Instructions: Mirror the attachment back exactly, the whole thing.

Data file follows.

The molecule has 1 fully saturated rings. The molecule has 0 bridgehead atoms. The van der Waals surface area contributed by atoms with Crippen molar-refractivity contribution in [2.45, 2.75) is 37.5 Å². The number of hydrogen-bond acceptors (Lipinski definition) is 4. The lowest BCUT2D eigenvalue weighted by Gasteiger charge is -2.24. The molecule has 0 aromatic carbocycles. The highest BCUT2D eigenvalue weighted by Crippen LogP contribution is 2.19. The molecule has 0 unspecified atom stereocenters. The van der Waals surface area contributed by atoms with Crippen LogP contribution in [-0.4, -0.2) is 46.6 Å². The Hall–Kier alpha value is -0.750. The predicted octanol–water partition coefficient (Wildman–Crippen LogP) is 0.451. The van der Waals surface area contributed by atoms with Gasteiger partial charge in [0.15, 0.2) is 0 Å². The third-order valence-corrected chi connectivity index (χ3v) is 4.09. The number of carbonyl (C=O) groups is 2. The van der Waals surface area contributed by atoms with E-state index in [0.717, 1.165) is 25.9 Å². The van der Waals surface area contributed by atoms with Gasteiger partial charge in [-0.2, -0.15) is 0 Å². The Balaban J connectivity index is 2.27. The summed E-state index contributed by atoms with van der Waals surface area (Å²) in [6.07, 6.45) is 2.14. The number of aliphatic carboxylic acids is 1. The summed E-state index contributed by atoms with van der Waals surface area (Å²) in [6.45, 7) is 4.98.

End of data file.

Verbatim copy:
The molecule has 1 fully saturated rings. The molecule has 0 bridgehead atoms. The van der Waals surface area contributed by atoms with Crippen molar-refractivity contribution in [2.45, 2.75) is 37.5 Å². The number of hydrogen-bond acceptors (Lipinski definition) is 4. The lowest BCUT2D eigenvalue weighted by Gasteiger charge is -2.24. The molecule has 0 aromatic carbocycles. The highest BCUT2D eigenvalue weighted by Crippen LogP contribution is 2.19. The molecule has 0 unspecified atom stereocenters. The van der Waals surface area contributed by atoms with Crippen LogP contribution in [-0.4, -0.2) is 46.6 Å². The Hall–Kier alpha value is -0.750. The predicted octanol–water partition coefficient (Wildman–Crippen LogP) is 0.451. The van der Waals surface area contributed by atoms with Gasteiger partial charge in [0.15, 0.2) is 0 Å². The third-order valence-corrected chi connectivity index (χ3v) is 4.09. The number of carbonyl (C=O) groups is 2. The van der Waals surface area contributed by atoms with E-state index in [0.717, 1.165) is 25.9 Å². The van der Waals surface area contributed by atoms with Gasteiger partial charge in [-0.2, -0.15) is 0 Å². The Balaban J connectivity index is 2.27. The summed E-state index contributed by atoms with van der Waals surface area (Å²) in [6.07, 6.45) is 2.14. The number of aliphatic carboxylic acids is 1. The summed E-state index contributed by atoms with van der Waals surface area (Å²) in [6.45, 7) is 4.98.